Google Cloud Armor is a DDoS mitigation and application protection service. It helps to protect against DDoS attacks on Google Cloud customer deployments with workloads that are exposed to the internet. Google Cloud Armor for Regional external Application Load Balancer is designed to provide the same protection and capabilities for regional load balanced workloads. Because Google Cloud Armor web-application firewalls (WAF) use a regional scope, your configurations and traffic reside in the region where the resources are created. You must create regional backend security policies and attach them to backend services which are regionally scoped. The new regional security policies can only be applied to regionally scoped backend services in the same region, and are stored, evaluated, and enforced in-region. Google Cloud Armor for Network Load Balancers and VMs extends Google Cloud Armor DDoS protection for workloads exposed to the internet through a Network Load Balancer (or protocol forwarding) forwarding rule, or through a VM that's directly exposed through a public IP. To enable this protection, you must configure advanced network DDoS protection.

Dedicated Interconnect

To use Dedicated Interconnect, your network must physically connect to Google's network in a supported colocation facility. The facility provider supplies a 10G or 100G circuit between your network and a Google Edge point-of-presence. You must only use Cloud Interconnect in colocation facilities within the US that serve Google Cloud US regions.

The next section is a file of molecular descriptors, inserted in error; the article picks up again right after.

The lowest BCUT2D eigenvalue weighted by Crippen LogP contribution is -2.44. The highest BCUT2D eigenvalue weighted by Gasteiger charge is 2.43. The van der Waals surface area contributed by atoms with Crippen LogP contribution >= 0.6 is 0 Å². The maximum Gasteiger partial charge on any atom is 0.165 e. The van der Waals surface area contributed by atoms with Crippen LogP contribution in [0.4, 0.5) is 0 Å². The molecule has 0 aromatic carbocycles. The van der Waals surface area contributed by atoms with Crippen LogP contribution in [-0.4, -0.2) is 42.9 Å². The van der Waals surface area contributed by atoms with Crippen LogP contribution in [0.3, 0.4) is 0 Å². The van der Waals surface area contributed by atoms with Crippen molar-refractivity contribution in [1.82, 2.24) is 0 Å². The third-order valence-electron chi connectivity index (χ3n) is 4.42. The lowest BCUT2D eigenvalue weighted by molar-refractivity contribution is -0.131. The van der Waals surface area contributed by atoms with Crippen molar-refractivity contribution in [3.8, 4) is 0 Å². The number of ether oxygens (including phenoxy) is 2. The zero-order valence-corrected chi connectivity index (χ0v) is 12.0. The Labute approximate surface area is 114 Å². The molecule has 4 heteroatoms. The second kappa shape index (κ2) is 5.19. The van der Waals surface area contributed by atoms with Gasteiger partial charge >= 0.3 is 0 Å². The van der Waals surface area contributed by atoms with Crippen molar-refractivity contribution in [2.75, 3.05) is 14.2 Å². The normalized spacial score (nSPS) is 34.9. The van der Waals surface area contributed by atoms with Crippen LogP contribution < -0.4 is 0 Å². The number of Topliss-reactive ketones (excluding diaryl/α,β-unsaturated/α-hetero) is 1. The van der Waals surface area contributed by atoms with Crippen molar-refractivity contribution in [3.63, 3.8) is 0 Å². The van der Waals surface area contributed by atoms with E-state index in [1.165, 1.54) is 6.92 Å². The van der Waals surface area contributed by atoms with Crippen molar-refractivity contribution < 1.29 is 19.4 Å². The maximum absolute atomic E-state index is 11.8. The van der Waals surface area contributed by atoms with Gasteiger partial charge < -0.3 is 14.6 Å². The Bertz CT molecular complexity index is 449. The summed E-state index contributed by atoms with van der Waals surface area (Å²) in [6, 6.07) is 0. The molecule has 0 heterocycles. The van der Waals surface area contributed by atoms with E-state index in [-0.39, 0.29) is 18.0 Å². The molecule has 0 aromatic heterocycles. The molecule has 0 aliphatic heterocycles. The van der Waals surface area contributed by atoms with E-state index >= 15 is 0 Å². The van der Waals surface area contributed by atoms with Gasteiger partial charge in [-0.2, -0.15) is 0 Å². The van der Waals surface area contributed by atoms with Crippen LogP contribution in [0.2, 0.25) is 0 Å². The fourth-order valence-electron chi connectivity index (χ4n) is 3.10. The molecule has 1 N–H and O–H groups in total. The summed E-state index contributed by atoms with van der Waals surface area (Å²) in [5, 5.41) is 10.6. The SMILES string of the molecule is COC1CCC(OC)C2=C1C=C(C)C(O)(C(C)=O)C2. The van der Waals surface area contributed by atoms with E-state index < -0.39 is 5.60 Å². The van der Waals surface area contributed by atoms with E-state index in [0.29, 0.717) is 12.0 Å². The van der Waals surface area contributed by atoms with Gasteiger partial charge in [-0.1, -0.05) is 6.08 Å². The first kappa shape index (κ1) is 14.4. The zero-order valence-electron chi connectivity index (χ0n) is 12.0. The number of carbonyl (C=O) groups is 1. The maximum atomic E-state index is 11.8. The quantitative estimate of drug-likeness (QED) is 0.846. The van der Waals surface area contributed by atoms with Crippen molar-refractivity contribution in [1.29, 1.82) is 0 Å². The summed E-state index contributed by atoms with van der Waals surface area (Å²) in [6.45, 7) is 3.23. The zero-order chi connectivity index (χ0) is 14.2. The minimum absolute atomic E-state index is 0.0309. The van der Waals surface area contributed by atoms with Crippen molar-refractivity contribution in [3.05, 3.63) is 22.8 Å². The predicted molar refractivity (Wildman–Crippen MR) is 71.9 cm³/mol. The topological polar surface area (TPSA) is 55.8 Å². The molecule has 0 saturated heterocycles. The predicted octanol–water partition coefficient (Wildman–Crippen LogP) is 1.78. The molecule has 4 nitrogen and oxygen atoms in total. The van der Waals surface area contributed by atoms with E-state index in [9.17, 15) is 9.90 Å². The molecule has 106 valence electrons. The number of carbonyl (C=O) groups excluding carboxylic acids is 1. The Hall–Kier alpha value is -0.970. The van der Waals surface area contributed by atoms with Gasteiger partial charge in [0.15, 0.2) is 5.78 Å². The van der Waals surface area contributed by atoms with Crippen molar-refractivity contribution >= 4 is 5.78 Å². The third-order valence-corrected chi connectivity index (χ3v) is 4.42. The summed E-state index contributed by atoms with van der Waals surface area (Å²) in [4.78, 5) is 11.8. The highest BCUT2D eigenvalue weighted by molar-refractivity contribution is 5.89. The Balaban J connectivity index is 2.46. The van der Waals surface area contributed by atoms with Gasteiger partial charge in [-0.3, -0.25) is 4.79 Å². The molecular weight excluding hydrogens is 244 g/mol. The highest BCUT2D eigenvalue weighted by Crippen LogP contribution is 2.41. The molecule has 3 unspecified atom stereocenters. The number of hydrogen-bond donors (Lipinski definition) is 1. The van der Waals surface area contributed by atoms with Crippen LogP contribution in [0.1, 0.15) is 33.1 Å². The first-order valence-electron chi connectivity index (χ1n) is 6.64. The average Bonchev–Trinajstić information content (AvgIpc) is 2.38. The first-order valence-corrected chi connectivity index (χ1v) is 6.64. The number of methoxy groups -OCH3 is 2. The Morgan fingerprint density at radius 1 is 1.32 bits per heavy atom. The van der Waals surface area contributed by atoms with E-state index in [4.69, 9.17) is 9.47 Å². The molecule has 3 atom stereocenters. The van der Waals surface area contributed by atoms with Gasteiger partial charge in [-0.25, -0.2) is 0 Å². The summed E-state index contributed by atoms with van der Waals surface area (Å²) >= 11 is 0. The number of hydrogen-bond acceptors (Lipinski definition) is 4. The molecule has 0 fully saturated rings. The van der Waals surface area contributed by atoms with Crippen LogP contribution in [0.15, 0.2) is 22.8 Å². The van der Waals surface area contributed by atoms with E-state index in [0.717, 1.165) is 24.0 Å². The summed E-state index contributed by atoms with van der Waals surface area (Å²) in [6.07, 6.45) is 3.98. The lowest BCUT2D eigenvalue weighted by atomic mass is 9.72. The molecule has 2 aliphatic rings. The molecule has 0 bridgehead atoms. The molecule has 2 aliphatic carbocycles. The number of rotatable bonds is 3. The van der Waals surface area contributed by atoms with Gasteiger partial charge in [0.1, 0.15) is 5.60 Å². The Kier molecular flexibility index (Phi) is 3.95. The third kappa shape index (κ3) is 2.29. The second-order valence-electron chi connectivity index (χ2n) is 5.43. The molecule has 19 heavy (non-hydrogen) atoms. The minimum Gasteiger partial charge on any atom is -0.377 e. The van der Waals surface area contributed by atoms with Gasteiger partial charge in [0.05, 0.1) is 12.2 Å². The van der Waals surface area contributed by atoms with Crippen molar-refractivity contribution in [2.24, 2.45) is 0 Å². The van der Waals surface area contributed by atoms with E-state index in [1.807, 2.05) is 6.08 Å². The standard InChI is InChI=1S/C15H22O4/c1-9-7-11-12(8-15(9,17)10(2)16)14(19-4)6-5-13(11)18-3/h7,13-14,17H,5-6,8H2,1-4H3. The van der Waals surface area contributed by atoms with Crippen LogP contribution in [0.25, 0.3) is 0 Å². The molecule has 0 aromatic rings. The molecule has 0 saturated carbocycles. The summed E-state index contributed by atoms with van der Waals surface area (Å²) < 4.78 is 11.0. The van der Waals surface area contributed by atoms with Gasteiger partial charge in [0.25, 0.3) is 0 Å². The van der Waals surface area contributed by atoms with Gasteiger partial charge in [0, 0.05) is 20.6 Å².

When you use Partner Cloud Interconnect, you must consult with the service provider to confirm that their locations are within the US and connected to one of the Google Cloud US locations listed later in this section.

By default, the traffic sent over Cloud Interconnect is unencrypted. If you want to encrypt traffic sent over Cloud Interconnect then you can configure VPN over Cloud Interconnect or MACsec.

For the full list of supported regions and co-locations, see the following table:

Region Location Facility name Facility
us-east4 (Virginia) Ashburn iad-zone1-1 Equinix Ashburn (DC1-DC11)
Ashburn iad-zone2-1 Equinix Ashburn (DC1-DC11)
Ashburn iad-zone1-5467 CoreSite - Reston (VA3)
Ashburn iad-zone2-5467 CoreSite - Reston (VA3)
us-east5 (Columbus) Columbus cmh-zone1-2377 Cologix COL1
Columbus cmh-zone2-2377 Cologix COL1
us-central1 (Iowa) Council Bluffs cbf-zone1-575 Nebraska data centers (1623 Farnam)
Council Bluffs cbf-zone2-575 Nebraska data centers (1623 Farnam)
us-south1 (Dallas) Dallas dfw-zone1-4 Equinix Dallas (DA1)
Dallas dfw-zone2-4 Equinix Dallas (DA1)
us-west1 (Oregon) Portland pdx-zone1-1922 EdgeConneX Portland (EDCPOR01)
Portland pdx-zone2-1922 EdgeConneX Portland (EDCPOR01)
us-west2 (Los Angeles) Los Angeles lax-zone1-8 Equinix Los Angeles (LA1)
Los Angeles lax-zone2-8 Equinix Los Angeles (LA1)
Los Angeles lax-zone1-19 CoreSite - LA1 - One Wilshire
Los Angeles lax-zone2-19 CoreSite - LA1 - One Wilshire
Los Angeles lax-zone1-403 Digital Realty LAX (600 West 7th)
Los Angeles lax-zone2-403 Digital Realty LAX (600 West 7th)
Los Angeles lax-zone1-333 Equinix LA3/LA4 - Los Angeles, El Segundo
Los Angeles lax-zone2-333 Equinix LA3/LA4 - Los Angeles, El Segundo
us-west3 (Salt Lake City) Salt Lake City slc-zone1-99001 Aligned Salt Lake (SLC-01)
Salt Lake City slc-zone2-99001 Aligned Salt Lake (SLC-01)
us-west4 (Las Vegas) Las Vegas las-zone1-770 Switch Las Vegas
Las Vegas las-zone2-770 Switch Las Vegas